What does this signify for housing costs in the United States? The average mortgage payment in America was about $1200 per month when we had record low mortgage rates in 2020. At 3.7%, we are seeing a 30 percent increase or monthly payments of $1570 per month. 

4) Investment Property Sell-Off

The majority of existing home sales in 2021 were from speculative investors and second-home buyers. In fact, only about 26% of all home sales were made by first-time buyers. According to housing experts from Core Logic, investors made up around 30% of all housing sales in 2021, an increase from the average of 16% in the years prior.  

These groups have been the most active in the market due to stable rent growth and moderate price growth. High demand from investors is causing distortion in home prices and rental prices. Many of these investors are showing up as cash purchasers, offering above the asking price, which is driving home values higher.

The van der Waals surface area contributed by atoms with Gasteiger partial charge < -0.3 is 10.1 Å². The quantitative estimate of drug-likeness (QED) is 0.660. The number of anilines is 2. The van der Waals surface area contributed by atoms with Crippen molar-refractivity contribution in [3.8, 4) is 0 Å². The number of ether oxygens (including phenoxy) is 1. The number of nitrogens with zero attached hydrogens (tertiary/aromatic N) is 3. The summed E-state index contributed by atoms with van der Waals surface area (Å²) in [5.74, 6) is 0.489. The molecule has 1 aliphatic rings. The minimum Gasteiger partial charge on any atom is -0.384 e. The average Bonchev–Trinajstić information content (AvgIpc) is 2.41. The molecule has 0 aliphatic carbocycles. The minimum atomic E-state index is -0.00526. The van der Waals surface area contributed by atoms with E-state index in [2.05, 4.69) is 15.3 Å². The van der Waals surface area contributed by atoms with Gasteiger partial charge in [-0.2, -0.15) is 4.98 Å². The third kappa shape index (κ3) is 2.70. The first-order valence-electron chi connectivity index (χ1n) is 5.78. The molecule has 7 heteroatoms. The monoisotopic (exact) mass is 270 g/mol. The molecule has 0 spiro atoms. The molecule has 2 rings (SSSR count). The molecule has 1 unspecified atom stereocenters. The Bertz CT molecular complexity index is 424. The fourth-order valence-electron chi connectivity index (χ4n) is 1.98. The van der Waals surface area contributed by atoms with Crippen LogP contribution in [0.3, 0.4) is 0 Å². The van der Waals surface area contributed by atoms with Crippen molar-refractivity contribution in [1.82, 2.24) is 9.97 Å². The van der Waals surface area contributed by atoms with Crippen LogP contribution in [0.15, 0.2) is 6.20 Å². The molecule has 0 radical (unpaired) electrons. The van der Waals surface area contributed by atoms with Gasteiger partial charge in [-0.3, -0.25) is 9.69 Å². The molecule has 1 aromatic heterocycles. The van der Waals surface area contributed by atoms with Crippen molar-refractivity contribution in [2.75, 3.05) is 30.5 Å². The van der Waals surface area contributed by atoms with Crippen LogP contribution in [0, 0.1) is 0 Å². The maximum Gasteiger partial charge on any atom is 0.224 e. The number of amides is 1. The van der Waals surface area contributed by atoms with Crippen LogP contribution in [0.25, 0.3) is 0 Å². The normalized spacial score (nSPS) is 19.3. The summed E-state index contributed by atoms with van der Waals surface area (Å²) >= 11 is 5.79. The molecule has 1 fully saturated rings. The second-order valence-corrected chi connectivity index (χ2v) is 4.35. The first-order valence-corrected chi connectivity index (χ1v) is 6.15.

Here is the issue that I am seeing, the top markets with the highest investor activity are in areas with already high housing prices. This is only encouraging the tight supply of homes, which will further push up the area’s median price. This greatly affects traditional buyers who are having difficulties putting a down payment together as home prices rise at such a rapid rate that they can’t compete.